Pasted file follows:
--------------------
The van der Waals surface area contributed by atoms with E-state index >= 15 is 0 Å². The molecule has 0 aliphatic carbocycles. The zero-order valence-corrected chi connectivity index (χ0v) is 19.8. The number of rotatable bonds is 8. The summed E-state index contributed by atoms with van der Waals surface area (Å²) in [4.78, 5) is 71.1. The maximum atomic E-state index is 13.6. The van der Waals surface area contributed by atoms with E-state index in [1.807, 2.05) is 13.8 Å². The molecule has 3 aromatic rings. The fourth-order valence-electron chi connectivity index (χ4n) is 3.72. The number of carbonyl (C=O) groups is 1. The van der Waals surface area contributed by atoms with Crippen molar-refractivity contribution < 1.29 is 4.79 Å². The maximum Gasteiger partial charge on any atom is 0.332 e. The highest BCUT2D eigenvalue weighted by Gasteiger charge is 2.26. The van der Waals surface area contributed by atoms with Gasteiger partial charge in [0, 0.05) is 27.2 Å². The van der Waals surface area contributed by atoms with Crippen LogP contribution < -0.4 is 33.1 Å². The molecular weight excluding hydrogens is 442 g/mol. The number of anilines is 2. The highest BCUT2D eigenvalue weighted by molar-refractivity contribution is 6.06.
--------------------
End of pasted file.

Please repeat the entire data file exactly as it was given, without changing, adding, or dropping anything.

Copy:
The van der Waals surface area contributed by atoms with E-state index >= 15 is 0 Å². The molecule has 0 aliphatic carbocycles. The zero-order valence-corrected chi connectivity index (χ0v) is 19.8. The number of rotatable bonds is 8. The summed E-state index contributed by atoms with van der Waals surface area (Å²) in [4.78, 5) is 71.1. The maximum atomic E-state index is 13.6. The van der Waals surface area contributed by atoms with E-state index in [1.807, 2.05) is 13.8 Å². The molecule has 3 aromatic rings. The fourth-order valence-electron chi connectivity index (χ4n) is 3.72. The number of carbonyl (C=O) groups is 1. The van der Waals surface area contributed by atoms with Crippen molar-refractivity contribution < 1.29 is 4.79 Å². The maximum Gasteiger partial charge on any atom is 0.332 e. The highest BCUT2D eigenvalue weighted by Gasteiger charge is 2.26. The van der Waals surface area contributed by atoms with Gasteiger partial charge in [0, 0.05) is 27.2 Å². The van der Waals surface area contributed by atoms with Crippen LogP contribution < -0.4 is 33.1 Å². The molecular weight excluding hydrogens is 442 g/mol. The number of anilines is 2. The highest BCUT2D eigenvalue weighted by molar-refractivity contribution is 6.06.